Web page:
The history of Swiss cycling is full of thrilling stories. One of these is Beat Breu’s historic victory on the Alpe d’Huez in 1982. Much has already been written about this win. What very few people know, though, is that Beat Breu immortalised his victorious ride in meticulous detail in a terrain model.
Our cousins to the north and west boast hundreds of them: tree-lined avenues. Rows of trees are a defining feature of many French and German cities and rural landscapes. Here in Switzerland, avenues have never had the same significance. But they’ve always been here, though. One particular avenue of trees has recently been crowned Switzerland’s “Landscape of the Year 2022”.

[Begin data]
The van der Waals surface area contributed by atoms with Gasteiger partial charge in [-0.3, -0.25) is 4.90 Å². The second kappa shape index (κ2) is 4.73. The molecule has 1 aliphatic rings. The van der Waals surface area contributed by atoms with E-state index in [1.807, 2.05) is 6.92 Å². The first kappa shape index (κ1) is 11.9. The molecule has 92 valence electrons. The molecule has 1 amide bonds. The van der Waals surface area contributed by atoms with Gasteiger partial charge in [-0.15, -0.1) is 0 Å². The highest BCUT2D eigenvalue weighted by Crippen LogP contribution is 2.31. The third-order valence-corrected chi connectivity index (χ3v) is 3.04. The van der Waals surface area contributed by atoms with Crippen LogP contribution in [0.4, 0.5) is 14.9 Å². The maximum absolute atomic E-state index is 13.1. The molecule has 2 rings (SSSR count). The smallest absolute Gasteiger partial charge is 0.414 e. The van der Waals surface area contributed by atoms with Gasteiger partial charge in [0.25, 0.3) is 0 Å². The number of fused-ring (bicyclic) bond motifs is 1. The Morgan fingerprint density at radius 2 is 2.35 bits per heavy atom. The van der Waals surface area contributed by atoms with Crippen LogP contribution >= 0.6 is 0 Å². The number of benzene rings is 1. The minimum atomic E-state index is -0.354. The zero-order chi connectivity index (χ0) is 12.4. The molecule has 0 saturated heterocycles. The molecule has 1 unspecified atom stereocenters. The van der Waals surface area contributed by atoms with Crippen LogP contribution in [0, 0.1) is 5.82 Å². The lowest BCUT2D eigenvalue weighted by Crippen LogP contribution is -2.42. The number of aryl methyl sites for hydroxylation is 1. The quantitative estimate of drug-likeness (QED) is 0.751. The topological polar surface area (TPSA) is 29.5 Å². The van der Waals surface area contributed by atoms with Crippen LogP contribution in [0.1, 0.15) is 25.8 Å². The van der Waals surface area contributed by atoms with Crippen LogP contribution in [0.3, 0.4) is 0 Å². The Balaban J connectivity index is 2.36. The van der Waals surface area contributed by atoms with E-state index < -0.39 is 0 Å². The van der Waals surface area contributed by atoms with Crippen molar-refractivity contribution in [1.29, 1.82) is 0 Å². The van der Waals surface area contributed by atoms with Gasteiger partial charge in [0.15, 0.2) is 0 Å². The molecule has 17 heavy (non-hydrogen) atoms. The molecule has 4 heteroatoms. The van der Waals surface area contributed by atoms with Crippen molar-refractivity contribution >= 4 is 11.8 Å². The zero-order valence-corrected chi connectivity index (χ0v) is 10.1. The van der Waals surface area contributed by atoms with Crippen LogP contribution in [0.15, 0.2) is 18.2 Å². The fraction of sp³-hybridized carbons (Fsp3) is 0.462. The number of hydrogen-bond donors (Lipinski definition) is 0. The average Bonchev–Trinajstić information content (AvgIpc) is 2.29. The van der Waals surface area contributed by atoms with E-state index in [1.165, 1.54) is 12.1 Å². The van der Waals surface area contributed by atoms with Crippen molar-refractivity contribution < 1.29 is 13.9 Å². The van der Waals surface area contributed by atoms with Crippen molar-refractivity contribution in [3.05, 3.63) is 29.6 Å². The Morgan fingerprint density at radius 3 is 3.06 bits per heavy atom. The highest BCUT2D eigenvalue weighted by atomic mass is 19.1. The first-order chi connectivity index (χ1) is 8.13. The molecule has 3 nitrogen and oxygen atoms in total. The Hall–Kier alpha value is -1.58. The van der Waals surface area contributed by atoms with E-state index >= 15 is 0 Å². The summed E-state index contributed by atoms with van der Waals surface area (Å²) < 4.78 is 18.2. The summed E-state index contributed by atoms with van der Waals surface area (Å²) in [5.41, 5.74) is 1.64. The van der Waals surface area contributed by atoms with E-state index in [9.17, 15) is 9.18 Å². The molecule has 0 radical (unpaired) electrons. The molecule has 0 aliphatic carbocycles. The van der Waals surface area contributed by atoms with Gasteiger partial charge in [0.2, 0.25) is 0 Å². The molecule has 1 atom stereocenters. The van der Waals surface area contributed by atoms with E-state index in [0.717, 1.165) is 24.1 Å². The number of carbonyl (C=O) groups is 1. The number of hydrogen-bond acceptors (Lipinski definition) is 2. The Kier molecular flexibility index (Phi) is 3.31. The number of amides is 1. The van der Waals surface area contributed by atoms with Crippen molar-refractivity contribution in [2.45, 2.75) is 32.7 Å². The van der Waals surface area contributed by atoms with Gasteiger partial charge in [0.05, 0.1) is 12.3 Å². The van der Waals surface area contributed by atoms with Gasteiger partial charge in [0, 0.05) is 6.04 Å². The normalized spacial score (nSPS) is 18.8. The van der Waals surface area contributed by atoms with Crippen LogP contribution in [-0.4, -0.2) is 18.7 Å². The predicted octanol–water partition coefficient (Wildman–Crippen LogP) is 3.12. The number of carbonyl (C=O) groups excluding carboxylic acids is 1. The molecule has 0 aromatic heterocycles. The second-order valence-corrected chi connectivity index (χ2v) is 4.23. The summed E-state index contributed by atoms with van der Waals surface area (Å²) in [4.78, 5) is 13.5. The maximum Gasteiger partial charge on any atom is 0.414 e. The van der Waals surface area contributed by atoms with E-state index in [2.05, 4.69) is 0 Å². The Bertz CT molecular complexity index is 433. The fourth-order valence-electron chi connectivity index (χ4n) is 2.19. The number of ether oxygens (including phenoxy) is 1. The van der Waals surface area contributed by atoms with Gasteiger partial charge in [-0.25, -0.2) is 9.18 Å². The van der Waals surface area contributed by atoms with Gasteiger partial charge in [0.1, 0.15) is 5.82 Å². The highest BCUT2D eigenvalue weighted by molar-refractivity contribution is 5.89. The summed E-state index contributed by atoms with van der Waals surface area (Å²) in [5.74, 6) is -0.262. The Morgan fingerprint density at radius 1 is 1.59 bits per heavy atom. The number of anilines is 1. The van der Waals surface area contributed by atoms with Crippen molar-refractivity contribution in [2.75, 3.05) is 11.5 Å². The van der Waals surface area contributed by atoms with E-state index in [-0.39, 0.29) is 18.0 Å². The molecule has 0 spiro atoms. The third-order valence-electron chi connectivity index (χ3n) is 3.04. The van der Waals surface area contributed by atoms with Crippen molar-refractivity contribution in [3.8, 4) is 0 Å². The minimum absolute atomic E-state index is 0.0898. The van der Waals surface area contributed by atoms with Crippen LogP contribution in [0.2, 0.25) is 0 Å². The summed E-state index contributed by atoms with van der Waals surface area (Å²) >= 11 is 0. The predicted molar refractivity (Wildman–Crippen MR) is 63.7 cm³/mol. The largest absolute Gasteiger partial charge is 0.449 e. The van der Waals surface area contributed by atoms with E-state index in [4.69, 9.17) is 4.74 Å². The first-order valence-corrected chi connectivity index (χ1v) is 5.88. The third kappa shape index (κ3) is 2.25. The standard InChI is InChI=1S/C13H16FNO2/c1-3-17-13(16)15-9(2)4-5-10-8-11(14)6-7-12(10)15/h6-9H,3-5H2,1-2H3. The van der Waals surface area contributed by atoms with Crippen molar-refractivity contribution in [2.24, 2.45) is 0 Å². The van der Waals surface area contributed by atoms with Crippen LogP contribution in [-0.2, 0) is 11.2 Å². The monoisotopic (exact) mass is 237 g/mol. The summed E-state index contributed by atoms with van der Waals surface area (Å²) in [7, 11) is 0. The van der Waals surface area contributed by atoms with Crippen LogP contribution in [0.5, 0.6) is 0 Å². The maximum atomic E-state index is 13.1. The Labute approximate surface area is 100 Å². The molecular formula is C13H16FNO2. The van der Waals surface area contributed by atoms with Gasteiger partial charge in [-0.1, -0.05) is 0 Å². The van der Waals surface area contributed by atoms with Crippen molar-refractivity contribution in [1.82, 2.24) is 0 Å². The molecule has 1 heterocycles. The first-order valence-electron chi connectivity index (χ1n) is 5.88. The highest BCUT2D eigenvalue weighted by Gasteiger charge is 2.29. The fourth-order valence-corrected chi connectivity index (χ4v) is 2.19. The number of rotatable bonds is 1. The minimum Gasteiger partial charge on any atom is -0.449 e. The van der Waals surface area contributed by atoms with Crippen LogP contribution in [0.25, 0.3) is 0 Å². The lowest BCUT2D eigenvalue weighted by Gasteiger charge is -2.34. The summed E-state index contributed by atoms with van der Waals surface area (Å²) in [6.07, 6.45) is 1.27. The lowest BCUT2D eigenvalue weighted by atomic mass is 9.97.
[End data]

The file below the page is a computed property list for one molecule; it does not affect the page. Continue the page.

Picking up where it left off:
Measuring with the same yardstick: for a long time, this was the exception rather than the rule. Until the end of the 19th century, a dizzying array of different units was used in Switzerland for weighing and measuring. Even the time of day varied from one place to the next.
Cycling is booming, thanks to coronavirus and e-bikes. But the height of the cycling craze was in the early decades of the 20th century. Back then, the bicycle ruled the streets, and in fact in 1913 the view in the Federal Parliament was that: “The world today would not be able to manage without the bicycle.”